Moses on the Plain 平原上的摩西 is produced by art house director Diao Yinan (Wild Goose Lake), and stars acclaimed young film actors Zhou Dongyu and Liu Haoran in the leading roles.
While probing into a taxi driver’s murder case, detective Zhuang Shu (Liu Haoran) discovers that his childhood friend Li Fei (Zhou Dongyu) is somehow involved, and that he may also have been a witness.
Guo Jingming’s Onmyoji 阴阳师 adaptation released its first trailer today to prepare for its Christmas opening. I don’t know why Hollywood continues to build crappy sets like this one for Shang-Chi when even a Guo Jingming CGI-fest looks like this.
The 355 trailer is out. Even though Fan Bingbing is billed as one of the five leads, she barely appears in the trailer. It also explains how she magically filmed the film when she reportedly wasn’t allowed out of the country during filming (because she owed too much in taxes). Looks like she just filmed her scenes in China and they edited it together. I’m impressed they didn’t replace her.
Amber Kuo sleeps on a bed of money in the newest promos for The Story of Xi Bao 喜宝. Based on the book of the same name, the film follows Xibao as she chooses between love (Gao Ren) and money (Chang Kuo-chu) . First-time director Wang Danyang writes and directs. It’s set to be in theaters on October 16th.
If you’re tired of the lack of new releases, consider getting tickets for virtual screenings at some of the world’s biggest film festivals. Most have strong geo-blocking so you can only watch them in the allowed regions. There’s also drive-in tickets for the New York and Toronto if you’re too concerned about the pandemic to go to cinema viewings. All of the festivals have Chinese-language films, although the film I’m mostly excited to see is Chloé Zhao’s Nomadland.
The original Disney’ Mulan wasn’t perfect, but you could tell that the people who worked on it poured their hearts into it through details. Yet films often reflect societal attitudes, and gone is the time when China was still a subject of wonder for many filmmakers in the West, when filmmakers were sometimes insensitive but at least interested in China. In the live-action Mulan, almost every aspect of the film seems to send the same message: China is the world’s second-biggest box office and we will use the minimum efforts it takes to give them what we think they want.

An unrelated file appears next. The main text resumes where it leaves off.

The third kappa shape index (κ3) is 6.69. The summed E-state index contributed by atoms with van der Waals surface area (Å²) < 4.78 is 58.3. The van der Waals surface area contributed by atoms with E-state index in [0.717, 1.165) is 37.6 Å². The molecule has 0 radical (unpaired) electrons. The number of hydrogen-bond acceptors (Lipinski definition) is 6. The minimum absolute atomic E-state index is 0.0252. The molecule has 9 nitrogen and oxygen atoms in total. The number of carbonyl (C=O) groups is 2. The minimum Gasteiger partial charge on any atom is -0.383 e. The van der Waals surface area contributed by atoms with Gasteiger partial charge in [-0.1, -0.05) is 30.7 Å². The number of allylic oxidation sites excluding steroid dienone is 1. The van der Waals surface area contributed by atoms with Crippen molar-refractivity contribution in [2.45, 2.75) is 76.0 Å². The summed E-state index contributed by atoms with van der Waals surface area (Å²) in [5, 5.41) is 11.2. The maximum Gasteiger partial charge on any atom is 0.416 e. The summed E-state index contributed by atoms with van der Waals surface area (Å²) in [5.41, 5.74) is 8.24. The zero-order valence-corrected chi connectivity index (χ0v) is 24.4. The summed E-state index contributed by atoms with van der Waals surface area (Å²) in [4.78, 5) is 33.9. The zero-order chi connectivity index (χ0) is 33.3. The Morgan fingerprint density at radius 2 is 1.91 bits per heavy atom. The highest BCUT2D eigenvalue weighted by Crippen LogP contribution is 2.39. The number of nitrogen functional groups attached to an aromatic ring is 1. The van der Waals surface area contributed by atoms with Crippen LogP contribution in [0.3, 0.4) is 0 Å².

Disney’s Mulan is not a bad film, but it is a disappointing film. The basic story of Mulan is compelling, the scenery is beautiful if often obviously New Zealand, and its lead Liu Yifei is charming enough and did what she could with the role. Yet it’s very hard to watch the live-action Mulan and not judge it for what it could’ve been or see the lack of effort behind it. One expects a live-action to have the same humor and heart as the original, and it doesn’t. There isn’t a single change I can name that improved the story.
Guan Hu’s (Mr. Six, Candle in the Tomb) The Eight Hundred 八佰 focuses on the eight hundred Chinese soldiers who hold Shanghai’s defenses for four days against three hundred thousand Japanese troops. Starring Zhang Yi, Jiang Wu, Huang Zhizhong, Ou Hao, Wang Qianyuan and Du Chun, the film will be released on August 21st.
The latest animated film from Light Chaser Animation (White Snake) is a tale of the god Nezha reborn in a future cyberpunk dystopia. New Gods: Nezha Reborn 哪吒重生. This studio is super impressive if just for how consistent their output level is, with at least a new film every year.
Impasse 悬崖之上 stars Zhang Yi, Yu Hewei, Qin Hailu, Zhu Yawen, Ni Dahong and new actress Liu Haocun, and follows the escape journey of a group of CCP agents who have obtained proof the Japanese are conducting unethical human experiments.